Mathematics Stack Exchange is a question and answer site for people studying math at any level and professionals in related fields. It's 100% free, no registration required.

Sign up
Here's how it works:
  1. Anybody can ask a question
  2. Anybody can answer
  3. The best answers are voted up and rise to the top

What is the cardinality of set of all smooth functions belonging to $L^1$ or $L^2$ ? What is that of set of all integrable or square integrable functions ?

share|cite|improve this question
Can you tell us what ideas you've tried? It is quite strange that you know what the terms in the question mean and at the same time have no idea of how to proceed... – Mariano Suárez-Alvarez Nov 8 '10 at 6:36
Hint: a continuous function is determined by its value at all rational points. – Yuval Filmus Nov 8 '10 at 6:38
the direct procedure is to check if there is any injective or surjective or bijective mapping with a set with which it has to be compared. – Rajesh Dachiraju Nov 8 '10 at 6:41
For infinite cardinals $2c = c$. I suggest you start by reviewing your cardinal arithmetic. – Yuval Filmus Nov 8 '10 at 7:04
@a little don: Smooth functions aren't determined by their Taylor series. (Analytic functions are.) – Jonas Meyer Nov 8 '10 at 7:16
up vote 5 down vote accepted

A continuous function is determined by its value on the rational points, so there are at most $\aleph^{\aleph_0} = \aleph$ of them.

Conversely, it's not difficult to find $\aleph$ smooth (integrable) functions in $L_1 \cap L_2$, just take any such non-zero function $f$ and consider $\{rf : r \in \mathbb{R}\}$.

EDIT: For definiteness, $x \mapsto e^{-x}$ is $C^\infty$ and in $\bigcap_{p>0} L_p$.

share|cite|improve this answer
Which means cardinality of smooth integrable functions should be more than or equal to $\aleph$. But set of smooth functions is a subset of set of all continuous functions.Hence the cardinality of set of all smooth integrable functions is $aleph$. Please tell me whether my understanding is correct. Also please suggest any hint/reference for the approach to prove your HINT. (representation of a continuous function by its values at all rational points) – Rajesh Dachiraju Nov 8 '10 at 7:43
Your understanding is correct. Hint to the hint: the rational numbers are dense in the reals. – Yuval Filmus Nov 8 '10 at 7:49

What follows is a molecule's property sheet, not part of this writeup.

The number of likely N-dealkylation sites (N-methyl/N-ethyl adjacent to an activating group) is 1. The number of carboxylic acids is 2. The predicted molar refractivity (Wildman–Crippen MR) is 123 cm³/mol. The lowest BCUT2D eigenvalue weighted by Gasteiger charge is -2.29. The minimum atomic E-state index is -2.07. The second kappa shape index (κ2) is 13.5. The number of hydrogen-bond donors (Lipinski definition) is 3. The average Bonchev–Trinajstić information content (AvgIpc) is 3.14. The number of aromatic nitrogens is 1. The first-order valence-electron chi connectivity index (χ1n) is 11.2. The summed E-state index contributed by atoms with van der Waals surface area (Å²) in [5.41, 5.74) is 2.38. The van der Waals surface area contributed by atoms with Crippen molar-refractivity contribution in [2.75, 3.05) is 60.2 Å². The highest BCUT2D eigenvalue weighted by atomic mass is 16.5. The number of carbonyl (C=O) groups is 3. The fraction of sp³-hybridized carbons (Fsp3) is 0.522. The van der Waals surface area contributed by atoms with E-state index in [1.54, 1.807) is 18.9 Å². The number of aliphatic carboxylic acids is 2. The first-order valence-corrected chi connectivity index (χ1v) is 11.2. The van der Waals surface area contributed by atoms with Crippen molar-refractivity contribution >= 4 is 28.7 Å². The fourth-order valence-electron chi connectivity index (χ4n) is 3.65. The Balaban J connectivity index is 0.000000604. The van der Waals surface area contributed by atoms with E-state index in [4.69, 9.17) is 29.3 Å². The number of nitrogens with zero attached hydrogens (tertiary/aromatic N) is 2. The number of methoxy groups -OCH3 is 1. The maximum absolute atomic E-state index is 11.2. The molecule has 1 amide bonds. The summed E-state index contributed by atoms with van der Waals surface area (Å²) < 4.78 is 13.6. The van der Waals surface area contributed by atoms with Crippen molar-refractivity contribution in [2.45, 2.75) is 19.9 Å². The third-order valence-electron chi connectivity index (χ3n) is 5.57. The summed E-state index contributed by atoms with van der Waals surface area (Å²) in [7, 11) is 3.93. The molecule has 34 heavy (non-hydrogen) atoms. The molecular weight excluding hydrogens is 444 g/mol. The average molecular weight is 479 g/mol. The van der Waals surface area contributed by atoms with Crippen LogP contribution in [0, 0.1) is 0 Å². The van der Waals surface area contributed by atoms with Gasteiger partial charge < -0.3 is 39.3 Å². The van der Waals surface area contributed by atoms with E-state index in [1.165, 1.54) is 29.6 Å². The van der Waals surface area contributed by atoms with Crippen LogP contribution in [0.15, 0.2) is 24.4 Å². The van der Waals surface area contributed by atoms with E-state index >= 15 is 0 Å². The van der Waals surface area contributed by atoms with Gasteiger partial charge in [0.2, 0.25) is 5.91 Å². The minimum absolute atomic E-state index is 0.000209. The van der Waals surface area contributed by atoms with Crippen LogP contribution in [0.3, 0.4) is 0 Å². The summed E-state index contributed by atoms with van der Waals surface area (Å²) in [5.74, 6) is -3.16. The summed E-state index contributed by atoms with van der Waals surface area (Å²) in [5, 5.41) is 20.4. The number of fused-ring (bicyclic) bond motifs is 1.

given the values of a continuous function at all rational points, it is possible to deduce the value of the function at any irrational point. I am not able to prove this even though i know the fact that rationals are dense in real and the meaning of it. Please suggest a proof/hint. – Rajesh Dachiraju Nov 8 '10 at 9:53
@Yuval Filmus: By "$\aleph$" do you mean $c=2^{\aleph_0}$? – Arturo Magidin Nov 8 '10 at 15:42
@Yuval Filmus: I just have never seen it before. I suspect set theorists might object too... – Arturo Magidin Nov 8 '10 at 19:18

The second part of the question asks for the cardinality of the set of integrable or square-integrable functions. I will assume you actually mean "functions" rather than "equivalence classes of functions under the relation of equality almost everywhere".

Let $\beta$ be the cardinality of the set of all functions from $\mathbb{R}$ to $\mathbb{R}$; by standard set theory this is the same as the cardinality of the powerset of the real numbers: $\beta = 2^{|\mathbb{R}|} = 2^{2^{\aleph_0}}$.

Certainly the set of integrable functions, and the set of square integrable functions, can have cardinality no more than $\beta$. It turns out this is exactly the cardinality.

Let $E$ be a Cantor set; the key properties are that $|E| = |\mathbb{R}|$ and the measure of $E$ is $0$. Consider the set of all functions that are $0$ for every $x$ that is not in $E$. All of these functions are both integrable and square integrable, because the measure of $E$ is zero. The cardinality of this set is the cardinality of the set of functions from $E$ to $\mathbb{R}$, which is exactly $\beta$ because $|E| = |\mathbb{R}|$.

share|cite|improve this answer

You can also find the cardinality of smooth functions by first considering the set of constant functions, having cardnality c, and then determine the cardnality of all of the other smooth functions by knowing that, because it is not constant (by definition) that at each rational number, (rational only because they are dense in the reals and thus define any continuous function) there must be either positive or negative infinitesimal change in the function (not zero which would cause a non-differentiable "sharp corner"),the set of all such "decisions" defining each function having cardinality 2^(ℵ0) (since the rationals are countable).

This gives the set of smooth functions to have cardinality

c+2^(ℵ0) = c+c =c

share|cite|improve this answer

Your Answer


By posting your answer, you agree to the privacy policy and terms of service.

Not the answer you're looking for? Browse other questions tagged or ask your own question.